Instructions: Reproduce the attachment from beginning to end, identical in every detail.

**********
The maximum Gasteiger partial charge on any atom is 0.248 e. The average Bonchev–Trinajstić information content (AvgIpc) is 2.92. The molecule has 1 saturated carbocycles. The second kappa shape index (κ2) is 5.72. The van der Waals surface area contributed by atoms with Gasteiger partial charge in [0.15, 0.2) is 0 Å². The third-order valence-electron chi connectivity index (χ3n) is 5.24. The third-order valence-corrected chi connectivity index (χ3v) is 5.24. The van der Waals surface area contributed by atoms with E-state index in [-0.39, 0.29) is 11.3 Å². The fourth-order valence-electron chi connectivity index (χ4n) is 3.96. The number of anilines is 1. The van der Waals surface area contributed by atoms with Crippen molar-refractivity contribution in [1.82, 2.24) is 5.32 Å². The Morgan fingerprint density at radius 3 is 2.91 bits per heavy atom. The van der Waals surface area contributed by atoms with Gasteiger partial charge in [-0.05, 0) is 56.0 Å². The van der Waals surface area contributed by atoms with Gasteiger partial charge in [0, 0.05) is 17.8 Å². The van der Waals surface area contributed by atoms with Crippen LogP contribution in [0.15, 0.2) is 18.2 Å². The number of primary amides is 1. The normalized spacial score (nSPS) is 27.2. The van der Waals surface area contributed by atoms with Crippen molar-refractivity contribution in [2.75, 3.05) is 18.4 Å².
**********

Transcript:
The maximum Gasteiger partial charge on any atom is 0.248 e. The average Bonchev–Trinajstić information content (AvgIpc) is 2.92. The molecule has 1 saturated carbocycles. The second kappa shape index (κ2) is 5.72. The van der Waals surface area contributed by atoms with Gasteiger partial charge in [0.15, 0.2) is 0 Å². The third-order valence-electron chi connectivity index (χ3n) is 5.24. The third-order valence-corrected chi connectivity index (χ3v) is 5.24. The van der Waals surface area contributed by atoms with E-state index in [-0.39, 0.29) is 11.3 Å². The fourth-order valence-electron chi connectivity index (χ4n) is 3.96. The number of anilines is 1. The van der Waals surface area contributed by atoms with Crippen molar-refractivity contribution in [1.82, 2.24) is 5.32 Å². The Morgan fingerprint density at radius 3 is 2.91 bits per heavy atom. The van der Waals surface area contributed by atoms with Gasteiger partial charge in [-0.05, 0) is 56.0 Å². The van der Waals surface area contributed by atoms with Gasteiger partial charge in [0, 0.05) is 17.8 Å². The van der Waals surface area contributed by atoms with Crippen LogP contribution in [0.15, 0.2) is 18.2 Å². The number of primary amides is 1. The normalized spacial score (nSPS) is 27.2. The van der Waals surface area contributed by atoms with Crippen molar-refractivity contribution in [2.75, 3.05) is 18.4 Å².